The present debate around how best to meet the global demand for food has a tendency to polarise into two camps.  First there are those who argue that the food system is broken and what is required is a return to more ‘traditional’ ways in which food is produced on labour intensive small farms and distributed locally.  In the opposite corner are technologists who argue that the only way that we will be able to meet the predicted increase in demand for food of between fifty and one hundred per cent, is to continue the process of intensification that characterised the development of agriculture during the twentieth century.  Instead of this polarisation however perhaps some cross fertilisation is necessary.

A return to a more traditional agriculture has some appeal.  There is no denying that small scale production gives a better looking countryside and increased rural employment.  Its diversified products also provide a nice contrast to the commoditised food products that dominate the supermarket shelves.  In a more subtle way the greater diversity of the farming system employed on these units may provide us with a greater degree of resilience in the face of increased risk of extreme weather events which climate change brings.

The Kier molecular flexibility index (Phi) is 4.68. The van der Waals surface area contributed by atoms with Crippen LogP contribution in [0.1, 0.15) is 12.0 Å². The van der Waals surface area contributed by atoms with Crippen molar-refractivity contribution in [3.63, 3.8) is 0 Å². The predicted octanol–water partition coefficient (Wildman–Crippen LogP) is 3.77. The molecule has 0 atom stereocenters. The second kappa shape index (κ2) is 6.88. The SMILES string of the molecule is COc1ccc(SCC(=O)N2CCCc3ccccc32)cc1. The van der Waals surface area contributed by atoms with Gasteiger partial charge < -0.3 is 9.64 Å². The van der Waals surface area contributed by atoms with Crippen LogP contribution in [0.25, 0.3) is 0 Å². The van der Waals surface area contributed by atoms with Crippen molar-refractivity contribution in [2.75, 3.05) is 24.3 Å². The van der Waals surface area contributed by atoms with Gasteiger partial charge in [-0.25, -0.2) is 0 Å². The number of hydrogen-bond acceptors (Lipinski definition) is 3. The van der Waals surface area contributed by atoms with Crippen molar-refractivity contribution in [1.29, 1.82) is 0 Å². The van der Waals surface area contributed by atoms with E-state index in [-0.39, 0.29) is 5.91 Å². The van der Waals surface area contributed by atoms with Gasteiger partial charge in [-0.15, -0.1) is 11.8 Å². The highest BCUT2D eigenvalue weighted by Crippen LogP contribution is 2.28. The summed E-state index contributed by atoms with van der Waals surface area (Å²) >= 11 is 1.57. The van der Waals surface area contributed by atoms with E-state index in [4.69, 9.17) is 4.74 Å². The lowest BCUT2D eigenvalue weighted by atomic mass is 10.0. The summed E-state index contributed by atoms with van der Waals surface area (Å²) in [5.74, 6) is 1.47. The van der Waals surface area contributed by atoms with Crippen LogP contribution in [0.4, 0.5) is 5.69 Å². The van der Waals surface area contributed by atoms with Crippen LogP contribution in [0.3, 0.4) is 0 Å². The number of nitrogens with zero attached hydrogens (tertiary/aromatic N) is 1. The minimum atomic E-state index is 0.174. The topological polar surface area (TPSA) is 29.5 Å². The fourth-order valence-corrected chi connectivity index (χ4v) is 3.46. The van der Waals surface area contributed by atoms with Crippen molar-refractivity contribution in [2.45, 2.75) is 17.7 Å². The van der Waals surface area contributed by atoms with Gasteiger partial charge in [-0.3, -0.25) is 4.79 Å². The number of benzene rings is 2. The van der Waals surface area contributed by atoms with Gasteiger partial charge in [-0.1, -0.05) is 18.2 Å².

This is all logical but the problems arise when attempts are made to scale the approach up to meet a much larger part of our food needs.  Increased labour intensity demands more labour and we have to ask where this will come from.  ‘New-lifers’ can only go so far, farms will need to reverse the reality of the labour market in which non-agricultural jobs have better conditions and therefore draw people out of the sector.  It is sometimes overlooked that farm employment is often dangerous, cold, wet, depressing and poorly paid.